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The Future of Digital Radio... Where Podcasts and Music Collide

Podcasts are becoming the next big thing. While it seems like almost everyone is getting to the point that they feel they need their own podcast, the medium is growing in terms of contributors and listeners. In fact, it's getting to the point where it's quickly becoming necessary to have applications that are able to handcraft a radio stream for users.

Curating content and music based on your personal preferences seems like a natural step in the right direction. The recommendation algorithms already exist and have been fine-tuned to the point that recommendations are very useful and quite strong when it comes to figuring out what other music or movies people might enjoy. Based on your personal preferences, modelling your taste based on your listening stats and learning from your your trends, it's becoming more accurate and the suggestions are more on target.

It seems that the natural progression of this would be for a company to design something that pulls in specific podcasts and music that match your listening profile. Wouldn't it be fantastic if a service existed that charged users a small monthly fee in order to do that for them. Being able to curate a blend of talk and music, geared specifically around your customisations... people would love that! Since there are so many podcasts one imagines that it wouldn't take much for streamers and podcast owners to agree to having their content added to that kind of platform to connect with more fans.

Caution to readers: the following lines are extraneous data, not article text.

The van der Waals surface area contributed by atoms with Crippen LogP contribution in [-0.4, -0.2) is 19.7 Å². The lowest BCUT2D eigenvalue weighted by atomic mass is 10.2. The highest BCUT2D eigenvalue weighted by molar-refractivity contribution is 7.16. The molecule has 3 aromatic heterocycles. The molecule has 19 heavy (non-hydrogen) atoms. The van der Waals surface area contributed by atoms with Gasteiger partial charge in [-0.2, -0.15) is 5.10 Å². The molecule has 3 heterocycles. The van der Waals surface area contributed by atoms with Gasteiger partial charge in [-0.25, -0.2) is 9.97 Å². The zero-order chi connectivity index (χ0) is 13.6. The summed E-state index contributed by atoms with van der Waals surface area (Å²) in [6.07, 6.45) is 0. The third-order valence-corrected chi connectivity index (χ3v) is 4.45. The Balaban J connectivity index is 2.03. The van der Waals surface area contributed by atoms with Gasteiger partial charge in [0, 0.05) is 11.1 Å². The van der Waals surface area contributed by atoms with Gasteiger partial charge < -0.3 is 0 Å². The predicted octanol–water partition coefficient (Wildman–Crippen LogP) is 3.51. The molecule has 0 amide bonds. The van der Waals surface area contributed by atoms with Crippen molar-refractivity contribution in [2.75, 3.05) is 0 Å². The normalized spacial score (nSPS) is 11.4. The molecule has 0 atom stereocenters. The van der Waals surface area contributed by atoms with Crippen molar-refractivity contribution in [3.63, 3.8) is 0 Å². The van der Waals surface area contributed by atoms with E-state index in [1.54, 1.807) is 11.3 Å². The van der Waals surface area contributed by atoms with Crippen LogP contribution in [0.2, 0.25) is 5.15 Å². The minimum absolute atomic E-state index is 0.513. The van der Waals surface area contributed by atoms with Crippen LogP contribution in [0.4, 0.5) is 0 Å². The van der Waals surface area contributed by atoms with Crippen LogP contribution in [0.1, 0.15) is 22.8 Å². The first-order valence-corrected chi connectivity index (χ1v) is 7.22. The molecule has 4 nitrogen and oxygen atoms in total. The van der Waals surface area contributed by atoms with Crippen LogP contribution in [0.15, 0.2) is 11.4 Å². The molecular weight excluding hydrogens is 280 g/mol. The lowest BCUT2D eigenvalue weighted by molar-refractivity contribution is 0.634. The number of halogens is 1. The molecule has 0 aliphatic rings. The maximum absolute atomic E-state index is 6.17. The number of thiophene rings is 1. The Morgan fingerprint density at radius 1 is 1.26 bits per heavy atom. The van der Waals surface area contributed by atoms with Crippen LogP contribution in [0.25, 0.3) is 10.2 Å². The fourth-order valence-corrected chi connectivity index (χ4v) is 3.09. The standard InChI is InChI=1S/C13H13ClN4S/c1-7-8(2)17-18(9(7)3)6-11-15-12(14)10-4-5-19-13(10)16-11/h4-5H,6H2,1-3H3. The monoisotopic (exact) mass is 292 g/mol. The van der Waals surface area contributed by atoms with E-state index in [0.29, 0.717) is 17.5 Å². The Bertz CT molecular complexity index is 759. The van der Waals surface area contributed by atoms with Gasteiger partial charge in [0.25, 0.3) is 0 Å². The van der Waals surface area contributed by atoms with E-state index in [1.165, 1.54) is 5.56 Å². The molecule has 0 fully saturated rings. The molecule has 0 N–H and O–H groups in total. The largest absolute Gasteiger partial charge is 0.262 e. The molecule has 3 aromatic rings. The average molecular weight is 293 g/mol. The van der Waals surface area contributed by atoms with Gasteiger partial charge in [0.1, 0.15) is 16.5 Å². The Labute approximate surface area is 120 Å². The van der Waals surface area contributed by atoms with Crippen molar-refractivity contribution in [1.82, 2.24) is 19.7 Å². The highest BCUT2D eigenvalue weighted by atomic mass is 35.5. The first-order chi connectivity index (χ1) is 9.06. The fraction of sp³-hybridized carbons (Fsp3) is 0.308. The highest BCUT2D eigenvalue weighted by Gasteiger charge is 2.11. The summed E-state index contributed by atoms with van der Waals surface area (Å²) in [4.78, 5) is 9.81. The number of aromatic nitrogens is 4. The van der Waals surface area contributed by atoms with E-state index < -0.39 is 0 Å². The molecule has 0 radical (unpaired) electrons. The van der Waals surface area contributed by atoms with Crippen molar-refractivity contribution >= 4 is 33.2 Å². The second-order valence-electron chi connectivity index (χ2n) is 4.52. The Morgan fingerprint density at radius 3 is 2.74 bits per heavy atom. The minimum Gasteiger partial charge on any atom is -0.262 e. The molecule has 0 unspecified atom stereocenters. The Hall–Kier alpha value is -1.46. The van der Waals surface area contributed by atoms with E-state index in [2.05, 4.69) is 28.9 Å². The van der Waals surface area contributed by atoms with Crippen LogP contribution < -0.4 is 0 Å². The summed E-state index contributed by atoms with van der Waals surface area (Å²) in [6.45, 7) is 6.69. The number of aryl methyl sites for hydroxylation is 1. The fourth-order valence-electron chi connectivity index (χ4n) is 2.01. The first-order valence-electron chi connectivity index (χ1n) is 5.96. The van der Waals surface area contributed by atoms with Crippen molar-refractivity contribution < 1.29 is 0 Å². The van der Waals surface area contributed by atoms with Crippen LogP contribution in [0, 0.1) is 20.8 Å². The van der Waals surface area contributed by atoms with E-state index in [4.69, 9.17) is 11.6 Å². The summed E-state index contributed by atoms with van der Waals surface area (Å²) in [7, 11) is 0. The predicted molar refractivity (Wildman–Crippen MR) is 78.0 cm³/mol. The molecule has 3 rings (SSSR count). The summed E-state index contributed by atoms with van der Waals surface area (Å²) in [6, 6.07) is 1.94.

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Being able to choose which new service you wanted to get news from, when you want to do news – even if on the hour or just in the morning at a certain time, there are many ways that this "radio station" could play out. For most listeners, it would only serve their purposes to have the function to simply hit play. Deciding your balance of talk versus music and even allowing the software to make editing changes to switch between the two at set intervals, it seems as though this kind of disruptive technology would challenge most radio stations.

Podcasts are still in their infancy but they are definitely stars developing from within this world. They would essentially be the "DJs" of the future, which would occupy a global marketplace instead of regional. Imagine being able to listen to a podcast on castles, interspersed with your favourite rock music only to get sport alert results that are in line with your favourite team - if you like that sort of stuff. Being able to offer niche content that completely matches the listener's profile will make this platform very powerful. Most radio listeners tend to switch between channels, probably deciding to do so due to too many adverts, a song that doesn't match their personal taste or a radio personality that bothers them.

Of course, if radio stations were wanting to survive this kind of disruptive technology they would have to present or take on a similar offering. Allowing their listeners to essentially download a series of podcasts, radio stations would have to allow their own listenership to essentially compile a best of for their own listening pleasure. This would mean that the platform would be able to cater to stations and try to keep them in the game for the type of listeners who want a much more drilled down version of the platform's content.